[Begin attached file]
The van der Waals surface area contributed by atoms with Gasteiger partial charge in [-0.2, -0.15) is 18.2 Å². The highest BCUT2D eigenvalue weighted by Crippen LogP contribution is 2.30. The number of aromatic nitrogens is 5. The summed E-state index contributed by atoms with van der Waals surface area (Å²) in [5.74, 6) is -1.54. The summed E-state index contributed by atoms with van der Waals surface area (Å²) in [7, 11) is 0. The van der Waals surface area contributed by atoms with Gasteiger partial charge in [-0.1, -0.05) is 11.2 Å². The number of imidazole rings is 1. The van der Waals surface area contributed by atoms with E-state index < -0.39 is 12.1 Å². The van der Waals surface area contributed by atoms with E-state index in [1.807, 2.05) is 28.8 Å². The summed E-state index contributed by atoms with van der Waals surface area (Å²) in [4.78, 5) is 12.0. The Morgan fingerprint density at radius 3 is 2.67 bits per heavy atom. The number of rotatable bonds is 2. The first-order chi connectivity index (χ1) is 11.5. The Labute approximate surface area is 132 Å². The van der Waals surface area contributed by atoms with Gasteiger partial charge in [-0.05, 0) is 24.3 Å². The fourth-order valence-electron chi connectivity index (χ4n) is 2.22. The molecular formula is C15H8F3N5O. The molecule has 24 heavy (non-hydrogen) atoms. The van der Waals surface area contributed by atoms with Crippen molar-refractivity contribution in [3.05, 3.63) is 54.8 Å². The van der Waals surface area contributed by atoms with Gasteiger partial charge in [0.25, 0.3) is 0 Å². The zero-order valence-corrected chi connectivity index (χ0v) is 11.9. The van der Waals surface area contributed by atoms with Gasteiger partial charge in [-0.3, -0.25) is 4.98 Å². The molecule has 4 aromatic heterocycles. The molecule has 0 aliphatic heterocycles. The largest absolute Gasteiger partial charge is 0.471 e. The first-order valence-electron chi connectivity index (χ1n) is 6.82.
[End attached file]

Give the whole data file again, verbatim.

The van der Waals surface area contributed by atoms with Gasteiger partial charge in [-0.2, -0.15) is 18.2 Å². The highest BCUT2D eigenvalue weighted by Crippen LogP contribution is 2.30. The number of aromatic nitrogens is 5. The summed E-state index contributed by atoms with van der Waals surface area (Å²) in [5.74, 6) is -1.54. The summed E-state index contributed by atoms with van der Waals surface area (Å²) in [7, 11) is 0. The van der Waals surface area contributed by atoms with Gasteiger partial charge in [-0.1, -0.05) is 11.2 Å². The number of imidazole rings is 1. The van der Waals surface area contributed by atoms with E-state index < -0.39 is 12.1 Å². The van der Waals surface area contributed by atoms with E-state index in [1.807, 2.05) is 28.8 Å². The summed E-state index contributed by atoms with van der Waals surface area (Å²) in [4.78, 5) is 12.0. The Morgan fingerprint density at radius 3 is 2.67 bits per heavy atom. The number of rotatable bonds is 2. The first-order chi connectivity index (χ1) is 11.5. The Labute approximate surface area is 132 Å². The van der Waals surface area contributed by atoms with Gasteiger partial charge in [-0.05, 0) is 24.3 Å². The fourth-order valence-electron chi connectivity index (χ4n) is 2.22. The molecular formula is C15H8F3N5O. The molecule has 24 heavy (non-hydrogen) atoms. The van der Waals surface area contributed by atoms with Crippen molar-refractivity contribution in [3.05, 3.63) is 54.8 Å². The van der Waals surface area contributed by atoms with Gasteiger partial charge in [0.25, 0.3) is 0 Å². The zero-order valence-corrected chi connectivity index (χ0v) is 11.9. The van der Waals surface area contributed by atoms with Gasteiger partial charge in [-0.3, -0.25) is 4.98 Å². The molecule has 4 aromatic heterocycles. The molecule has 0 aliphatic heterocycles. The largest absolute Gasteiger partial charge is 0.471 e. The first-order valence-electron chi connectivity index (χ1n) is 6.82.